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Texas Trial Procedure and Evidence 2020

  • ID: 4846183
  • Book
  • August 2019
  • Region: United States
  • 1086 Pages
  • ALM Media, LLC
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Texas Trial Procedure and Evidence is a single indispensable resource for trial lawyers in Texas state civil court. Since trials invariably involve issues of both procedure and evidence, the Trial Manual provides:
  • the procedure and evidence rules and case law needed throughout trial in an easy-to-use format
  • includes predicates for the admission of exhibits
  • wording and authority for key objections
  • forms for the various motions and requests that arise during trial
Texas Trial Procedure and Evidence addresses the common issues that arise throughout the various phases of trial, starting with final pretrial hearings, progressing through jury selection, opening statements, direct examinations, cross examinations, the court charge conference, closing arguments, deliberations, verdict, post-trial motions, judgment and post-judgment motions in the trial court. The special rules governing bench trials, expedited trials and justice court trials are covered.
  • Quick-reference guide to Texas evidentiary predicates
  • Quick-reference guide to Texas evidentiary trial objections
  • Quick-reference guide to Texas trial motions and requests
  • Texas Rules of Civil Procedure
  • Texas Rules of Evidence
 Evidence coverage includes: -       Relevance issues, including unfair prejudice, and character and habit evidence -       Privileges -       Witness competency and witness credibility issues -       Opinion testimony, including expert relevance and reliability issues and lay opinion testimony -       Hearsay, hearsay exclusions, and hearsay exceptions -       Authentication and offer of documentary evidence -       Best evidence rule -       Judicial notice of law and of fact
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Chapter 1: Variances Amongst Texas Courts and Trial Judges

Chapter 2: Special Rules Governing Expedited Trials

Chapter 3: New Rules Governing Justice Court Trials

Chapter 4: Procedural Rules Governing Bench Trials

Chapter 5: Rules Governing Courtroom Conduct

Chapter 6: Final Pretrial Hearing

Chapter 7: Jury Selection

Chapter 8: Opening Statement

Chapter 9: Witness Competency

Chapter 10: Examination of Lay Witnesses

Chapter 11: Examination of Expert Witnesses

Chapter 12: Credibility and Impeachment

Chapter 13: Offering Evidence and Preserving Error

Chapter 14: Relevance

Chapter 15: Authentication

Chapter 16: Hearsay-Generally

Chapter 17: Hearsay Exceptions

Chapter 18: Expert Testimony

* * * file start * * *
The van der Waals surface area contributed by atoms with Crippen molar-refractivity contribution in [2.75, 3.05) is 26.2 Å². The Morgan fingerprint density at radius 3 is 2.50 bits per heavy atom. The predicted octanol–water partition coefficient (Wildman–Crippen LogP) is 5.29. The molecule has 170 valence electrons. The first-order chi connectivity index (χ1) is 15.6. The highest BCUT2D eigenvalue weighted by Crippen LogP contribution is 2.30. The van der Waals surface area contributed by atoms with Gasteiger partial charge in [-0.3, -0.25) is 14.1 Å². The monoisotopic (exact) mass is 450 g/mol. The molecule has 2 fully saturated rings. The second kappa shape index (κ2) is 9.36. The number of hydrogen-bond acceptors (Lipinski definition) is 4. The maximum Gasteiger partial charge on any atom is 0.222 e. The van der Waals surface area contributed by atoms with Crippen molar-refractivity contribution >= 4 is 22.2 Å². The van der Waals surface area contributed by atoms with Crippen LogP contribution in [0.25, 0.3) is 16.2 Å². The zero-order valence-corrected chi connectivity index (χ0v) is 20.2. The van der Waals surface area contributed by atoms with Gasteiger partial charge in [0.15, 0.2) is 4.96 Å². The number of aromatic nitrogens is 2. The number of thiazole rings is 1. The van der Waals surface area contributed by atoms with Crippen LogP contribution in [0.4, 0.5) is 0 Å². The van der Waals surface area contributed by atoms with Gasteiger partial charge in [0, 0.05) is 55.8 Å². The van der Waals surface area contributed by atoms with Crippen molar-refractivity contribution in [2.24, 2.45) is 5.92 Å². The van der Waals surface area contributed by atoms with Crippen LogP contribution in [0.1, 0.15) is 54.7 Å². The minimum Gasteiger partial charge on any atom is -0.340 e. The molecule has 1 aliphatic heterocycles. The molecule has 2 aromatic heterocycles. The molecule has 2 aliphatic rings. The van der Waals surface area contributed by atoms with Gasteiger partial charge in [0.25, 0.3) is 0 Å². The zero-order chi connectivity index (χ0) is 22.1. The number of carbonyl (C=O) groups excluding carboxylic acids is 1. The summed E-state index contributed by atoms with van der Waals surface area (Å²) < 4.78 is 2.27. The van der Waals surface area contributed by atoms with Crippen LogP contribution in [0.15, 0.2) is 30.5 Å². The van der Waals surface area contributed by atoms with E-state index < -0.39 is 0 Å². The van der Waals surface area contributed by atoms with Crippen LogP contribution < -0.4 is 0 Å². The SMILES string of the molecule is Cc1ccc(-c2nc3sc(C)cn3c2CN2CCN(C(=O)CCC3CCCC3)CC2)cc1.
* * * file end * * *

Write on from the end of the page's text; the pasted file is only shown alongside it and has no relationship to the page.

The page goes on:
Chapter 19: The Best Evidence Rule

Chapter 20: Judicial Notice

Chapter 21: Privileges

Chapter 22: Trial Motions and Trial Amendments

Chapter 23: The Jury Charge and the Charge Conference

Chapter 24: Closing Argument

Chapter 25: Jury Deliberations

Chapter 26: Verdict and Judgment

Chapter 27: Post-Judgment Motions in the Trial Court

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Jim Wren has more than 30 years of trial experience and has joined Baylor Law School’s  full-time teaching faculty. He is boardcertified in Civil Trial Law and in Personal Injury Trial Law (by the TexasBoard of Legal Specialization), and in Civil Trial Advocacy and Civil PretrialPractice (by the National Board of Trial Advocacy). He has served as President of the National Board of Trial Advocacy (2009-2011), which is the ABA-accredited national certifying board for civil trial, criminal trial, and other legal specializations, and he is a member of the American Board of Trial Advocacy.  He is licensed for federal practice in the Western, Northern, Eastern and Southern Districts of Texas, and in the U.S.Court of Federal Claims. He continues to represent clients in in various other courts around the nation by special admission. Professor Wren graduated with a J.D. cum laude from Baylor Law School in 1980. He added an M.A. in International Relations from the University of Kent at Canterbury in 1982. Prior to joining the Baylor Law School faculty, he served for many years as an adjunct professor teaching the Management of Complex Litigation course to third-year students. Jim currently serves as a tenured professor of law at Baylor teaching Practice Court, the civil procedure and advocacy program required for all third-year Baylor Law students. He was named as a Baylor University Outstanding Professor in 2012. 
Jeremy Counseller is a Professor of Law at Baylor University School of Law, where he teaches Texas and federal procedure and evidence.  He previously served as a law clerk to the Honorable Reynaldo G. Garza of the United States Court of Appeals for the Fifth Circuit and as an associate in the trial section of Bracewell & Patterson, LLP (now Bracewell& Giuliani, LLP).
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